UPDATE: Ed Morrissey asks why the 287g law that I recently mentioned (and H/T to Mark Levin, who I believe is the first person I heard mention it) doesn’t contradict Judge Bolton’s preemption ruling. As I suggested before, 287g seems to blow a hole in the field preemption argument. The judge, however, didn’t rule in favor of field preemption, but she did for conflict preemption.

The issue at hand is the allocation of federal resources in comparison to the intent of federal law. I went back to look at the ruling, and noticed an interesting footnote that helps explain Judge Bolton’s concern for using too many federal resources, even though she doesn’t offer a quantitative analysis:

7 The problems associated with burdening federal resources are even more acute when
considered in light of other state laws similar to this provision. (See Pl.’s Mot. at 31-32
(citing to a newspaper article stating that at least 18 other states are considering parallel
legislation).); see also North Dakota v. United States, 495 U.S. 423, 458-59 (1990) (Brennan, J., concurring in plurality opinion in part and dissenting in part) (collecting cases where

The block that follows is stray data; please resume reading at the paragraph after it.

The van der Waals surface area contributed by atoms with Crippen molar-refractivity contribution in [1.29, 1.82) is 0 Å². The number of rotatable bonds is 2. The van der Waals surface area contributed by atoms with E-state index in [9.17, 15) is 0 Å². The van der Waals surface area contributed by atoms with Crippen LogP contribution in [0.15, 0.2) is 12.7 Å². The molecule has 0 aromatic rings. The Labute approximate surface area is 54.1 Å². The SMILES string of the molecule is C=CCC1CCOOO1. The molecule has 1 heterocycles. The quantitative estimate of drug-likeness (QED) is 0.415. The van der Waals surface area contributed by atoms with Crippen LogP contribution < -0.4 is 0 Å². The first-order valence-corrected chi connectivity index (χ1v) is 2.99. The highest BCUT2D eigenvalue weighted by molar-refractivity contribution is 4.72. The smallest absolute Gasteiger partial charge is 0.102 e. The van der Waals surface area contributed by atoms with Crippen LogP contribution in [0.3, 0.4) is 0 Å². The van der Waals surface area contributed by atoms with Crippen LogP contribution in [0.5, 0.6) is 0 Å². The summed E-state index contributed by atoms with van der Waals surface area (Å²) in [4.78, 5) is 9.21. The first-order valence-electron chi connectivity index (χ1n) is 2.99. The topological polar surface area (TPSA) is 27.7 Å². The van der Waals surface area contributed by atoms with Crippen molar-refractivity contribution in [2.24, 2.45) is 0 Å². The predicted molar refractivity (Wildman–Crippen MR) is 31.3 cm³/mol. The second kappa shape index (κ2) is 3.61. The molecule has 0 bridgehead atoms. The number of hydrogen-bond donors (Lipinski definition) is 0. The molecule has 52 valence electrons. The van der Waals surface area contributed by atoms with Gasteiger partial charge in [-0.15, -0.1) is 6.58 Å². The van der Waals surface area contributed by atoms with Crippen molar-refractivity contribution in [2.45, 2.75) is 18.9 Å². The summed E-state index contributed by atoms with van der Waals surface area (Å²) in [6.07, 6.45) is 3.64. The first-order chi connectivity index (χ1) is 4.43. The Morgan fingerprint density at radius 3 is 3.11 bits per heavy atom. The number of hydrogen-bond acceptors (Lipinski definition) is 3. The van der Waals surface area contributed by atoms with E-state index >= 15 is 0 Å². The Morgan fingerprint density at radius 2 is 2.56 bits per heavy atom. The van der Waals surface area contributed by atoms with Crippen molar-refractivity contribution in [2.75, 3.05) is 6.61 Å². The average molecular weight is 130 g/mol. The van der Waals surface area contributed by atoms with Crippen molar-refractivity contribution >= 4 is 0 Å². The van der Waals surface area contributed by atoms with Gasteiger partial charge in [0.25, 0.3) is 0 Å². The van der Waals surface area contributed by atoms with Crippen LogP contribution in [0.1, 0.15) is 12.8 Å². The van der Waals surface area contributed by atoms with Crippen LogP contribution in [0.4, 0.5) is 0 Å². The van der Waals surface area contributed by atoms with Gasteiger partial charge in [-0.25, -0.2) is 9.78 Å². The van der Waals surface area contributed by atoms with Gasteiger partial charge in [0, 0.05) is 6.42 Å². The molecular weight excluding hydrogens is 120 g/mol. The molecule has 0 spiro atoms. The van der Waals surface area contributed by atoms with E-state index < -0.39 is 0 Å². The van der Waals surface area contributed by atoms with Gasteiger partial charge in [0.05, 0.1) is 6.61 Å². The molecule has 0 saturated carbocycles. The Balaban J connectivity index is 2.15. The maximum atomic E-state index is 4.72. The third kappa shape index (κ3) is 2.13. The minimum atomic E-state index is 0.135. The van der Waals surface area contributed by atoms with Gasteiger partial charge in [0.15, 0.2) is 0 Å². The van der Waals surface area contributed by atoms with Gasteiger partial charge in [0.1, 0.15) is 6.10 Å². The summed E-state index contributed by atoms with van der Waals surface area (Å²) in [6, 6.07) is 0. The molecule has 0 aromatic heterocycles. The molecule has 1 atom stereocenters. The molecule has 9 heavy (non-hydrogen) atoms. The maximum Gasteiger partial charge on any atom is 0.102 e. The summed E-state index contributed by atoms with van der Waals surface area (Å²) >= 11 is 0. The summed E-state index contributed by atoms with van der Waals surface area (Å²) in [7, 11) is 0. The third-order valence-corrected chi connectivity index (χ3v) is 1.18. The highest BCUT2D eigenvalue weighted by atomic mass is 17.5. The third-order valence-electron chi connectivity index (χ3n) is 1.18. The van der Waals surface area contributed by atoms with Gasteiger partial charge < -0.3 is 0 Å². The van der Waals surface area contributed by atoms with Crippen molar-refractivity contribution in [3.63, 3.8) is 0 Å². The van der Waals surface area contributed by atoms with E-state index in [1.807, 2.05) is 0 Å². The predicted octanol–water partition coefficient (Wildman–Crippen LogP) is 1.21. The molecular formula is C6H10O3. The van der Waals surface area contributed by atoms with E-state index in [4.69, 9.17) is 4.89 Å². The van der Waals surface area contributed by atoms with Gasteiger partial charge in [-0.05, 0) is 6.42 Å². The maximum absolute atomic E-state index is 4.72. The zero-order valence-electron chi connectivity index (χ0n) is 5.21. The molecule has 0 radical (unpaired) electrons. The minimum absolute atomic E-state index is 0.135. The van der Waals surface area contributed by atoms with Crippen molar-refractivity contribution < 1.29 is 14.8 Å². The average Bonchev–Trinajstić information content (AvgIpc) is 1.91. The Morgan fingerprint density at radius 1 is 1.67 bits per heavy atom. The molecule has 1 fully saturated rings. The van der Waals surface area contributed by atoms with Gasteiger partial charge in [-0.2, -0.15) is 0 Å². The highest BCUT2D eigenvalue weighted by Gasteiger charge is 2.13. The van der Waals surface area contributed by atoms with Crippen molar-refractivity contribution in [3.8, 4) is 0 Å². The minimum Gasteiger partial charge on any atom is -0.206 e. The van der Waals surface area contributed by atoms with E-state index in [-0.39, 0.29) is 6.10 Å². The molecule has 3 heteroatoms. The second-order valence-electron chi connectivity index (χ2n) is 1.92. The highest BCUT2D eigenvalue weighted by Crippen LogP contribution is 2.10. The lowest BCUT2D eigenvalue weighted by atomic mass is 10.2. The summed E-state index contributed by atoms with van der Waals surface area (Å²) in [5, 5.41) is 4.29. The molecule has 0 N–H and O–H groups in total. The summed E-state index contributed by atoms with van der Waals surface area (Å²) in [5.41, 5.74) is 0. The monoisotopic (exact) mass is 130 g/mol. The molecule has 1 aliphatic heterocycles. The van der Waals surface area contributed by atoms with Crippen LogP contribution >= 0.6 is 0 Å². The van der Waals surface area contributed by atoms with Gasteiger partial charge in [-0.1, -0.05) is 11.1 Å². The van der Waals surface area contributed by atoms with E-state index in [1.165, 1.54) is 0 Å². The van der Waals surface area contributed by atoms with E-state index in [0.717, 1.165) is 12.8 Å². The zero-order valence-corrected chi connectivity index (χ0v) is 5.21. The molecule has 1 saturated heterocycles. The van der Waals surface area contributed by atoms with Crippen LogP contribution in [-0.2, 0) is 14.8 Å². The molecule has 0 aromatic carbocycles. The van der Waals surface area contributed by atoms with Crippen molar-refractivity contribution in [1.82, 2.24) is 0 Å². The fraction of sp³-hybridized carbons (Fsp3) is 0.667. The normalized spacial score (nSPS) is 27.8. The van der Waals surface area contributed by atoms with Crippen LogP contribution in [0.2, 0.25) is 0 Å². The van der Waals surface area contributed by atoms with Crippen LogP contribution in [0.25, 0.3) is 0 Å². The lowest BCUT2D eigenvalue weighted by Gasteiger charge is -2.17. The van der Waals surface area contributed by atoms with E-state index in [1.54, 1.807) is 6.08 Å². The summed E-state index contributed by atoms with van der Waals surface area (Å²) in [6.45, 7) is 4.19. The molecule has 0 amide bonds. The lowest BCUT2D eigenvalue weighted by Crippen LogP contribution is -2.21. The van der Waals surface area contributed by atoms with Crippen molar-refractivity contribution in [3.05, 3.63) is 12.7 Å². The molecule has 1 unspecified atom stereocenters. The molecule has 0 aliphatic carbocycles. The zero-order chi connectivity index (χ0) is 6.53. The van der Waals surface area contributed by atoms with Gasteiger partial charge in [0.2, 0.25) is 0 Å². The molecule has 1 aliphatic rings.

burden of state regulation on federal government was amplified by aggregate potential of
multiple states following suit).

Judge Bolton seems concerned that too many states would pass similar laws that would overburden the federal government. That argument seems plausible, but again, we need to know what the federal government was intended to be capable of doing in comparison to how much it would have to do. 287g seems to put the federal government’s intentions in that regard into context.

If states can request enrollment in the 287g program, then it is hard to argue that the federal government was not intended to be able to handle more than it currently is doing.